The play, “A Man For All Seasons” written by Robert Bolt demonstrates many character personalities that contrast with others. Contrasting personalities are mainly portrayed through the two characters, Sir Thomas More, and Thomas Cromwell. Their different personalities cause their actions to further the play and the situations in the play.
The two characters, Sir Thomas More, and Thomas Cromwell are depicted as smart, men. More is a kind man, who seems to put others before himself, and bites his tongue even when he has an opinion on a subject. This is demonstrated through his opinion on the king's divorce. Cromwell is portrayed as a serious, self-conceited man, whose actions only benefit himself. This is displayed in the scene when Cromwell is attempting to get information on Sir Thomas More from Steward. In order to receive the information Cromwell wants, he is willing to bride Steward with coins. This scene in a way foreshadows the rest of the play, because it shows how Cromwell is willing to get what he wants with a little manipulation.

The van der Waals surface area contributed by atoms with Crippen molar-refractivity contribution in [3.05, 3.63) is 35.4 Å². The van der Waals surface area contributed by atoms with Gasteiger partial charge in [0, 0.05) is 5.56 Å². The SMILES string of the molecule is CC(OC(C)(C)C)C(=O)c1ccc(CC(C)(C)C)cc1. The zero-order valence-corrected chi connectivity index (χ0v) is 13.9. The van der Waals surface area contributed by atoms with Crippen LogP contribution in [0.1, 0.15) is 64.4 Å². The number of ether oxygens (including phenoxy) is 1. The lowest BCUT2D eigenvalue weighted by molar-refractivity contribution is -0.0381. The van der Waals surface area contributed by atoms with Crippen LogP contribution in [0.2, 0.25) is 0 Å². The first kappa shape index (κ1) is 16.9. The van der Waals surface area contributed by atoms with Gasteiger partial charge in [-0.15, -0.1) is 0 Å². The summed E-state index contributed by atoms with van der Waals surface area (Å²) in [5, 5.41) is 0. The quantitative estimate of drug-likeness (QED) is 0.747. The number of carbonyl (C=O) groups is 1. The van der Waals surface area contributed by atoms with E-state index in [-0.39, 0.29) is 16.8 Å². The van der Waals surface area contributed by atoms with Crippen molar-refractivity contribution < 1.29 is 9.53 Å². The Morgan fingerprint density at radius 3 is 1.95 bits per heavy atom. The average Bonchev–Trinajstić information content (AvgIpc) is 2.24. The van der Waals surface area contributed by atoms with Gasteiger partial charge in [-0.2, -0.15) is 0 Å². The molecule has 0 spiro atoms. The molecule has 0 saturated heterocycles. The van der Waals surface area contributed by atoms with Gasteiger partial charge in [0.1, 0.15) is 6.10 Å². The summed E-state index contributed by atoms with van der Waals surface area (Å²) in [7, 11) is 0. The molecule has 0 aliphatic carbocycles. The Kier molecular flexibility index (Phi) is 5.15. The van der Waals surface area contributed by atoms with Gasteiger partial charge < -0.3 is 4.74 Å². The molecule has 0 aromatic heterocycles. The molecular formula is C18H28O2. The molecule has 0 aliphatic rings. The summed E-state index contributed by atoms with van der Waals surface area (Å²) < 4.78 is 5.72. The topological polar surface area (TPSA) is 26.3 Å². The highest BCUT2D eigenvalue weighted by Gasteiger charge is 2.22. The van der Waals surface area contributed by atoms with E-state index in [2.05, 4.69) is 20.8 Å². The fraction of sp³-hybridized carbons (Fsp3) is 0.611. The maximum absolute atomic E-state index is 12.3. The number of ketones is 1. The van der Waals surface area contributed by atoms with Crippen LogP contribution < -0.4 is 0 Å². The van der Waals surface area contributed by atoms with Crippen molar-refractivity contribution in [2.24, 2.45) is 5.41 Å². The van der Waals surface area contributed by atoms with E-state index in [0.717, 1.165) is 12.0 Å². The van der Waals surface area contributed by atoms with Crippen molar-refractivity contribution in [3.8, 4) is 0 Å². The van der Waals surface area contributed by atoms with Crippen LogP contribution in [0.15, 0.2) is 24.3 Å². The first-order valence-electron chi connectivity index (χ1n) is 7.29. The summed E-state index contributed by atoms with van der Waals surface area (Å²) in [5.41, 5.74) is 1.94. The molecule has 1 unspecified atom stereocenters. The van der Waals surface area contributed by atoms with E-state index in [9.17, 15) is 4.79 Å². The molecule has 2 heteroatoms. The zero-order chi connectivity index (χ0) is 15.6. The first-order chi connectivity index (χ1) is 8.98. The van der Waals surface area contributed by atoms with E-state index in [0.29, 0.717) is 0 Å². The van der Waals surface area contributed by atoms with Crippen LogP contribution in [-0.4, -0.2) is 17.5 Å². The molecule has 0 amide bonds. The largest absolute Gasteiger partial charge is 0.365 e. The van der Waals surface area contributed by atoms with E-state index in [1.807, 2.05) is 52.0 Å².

In the play, King Henry the VIII wants to divorce Queen Catherine because she did not produce him a son. Through these decisions, Sir Thomas More, and Thomas Cromwell's personal thoughts on the situation come out, and seem to contrast. As More is a good friend of King Henry the VIII, he believes that the Queen Catherine is still his wife and should not be divorced because she simply cannot produce an heir for the King. Thomas Cromwell's opinion varies greatly from More's. He believes that the King should divorce Catherine, because if the King were to pass away he would not have an heir to run England.
More and Cromwell's characters contrast in the play, “A Man For All Seasons” by Robert Bolt. More is a compassionate person, while Cromwell is very self-conceited and seems to be the villain type character. These two elements will further the play, and it's situations.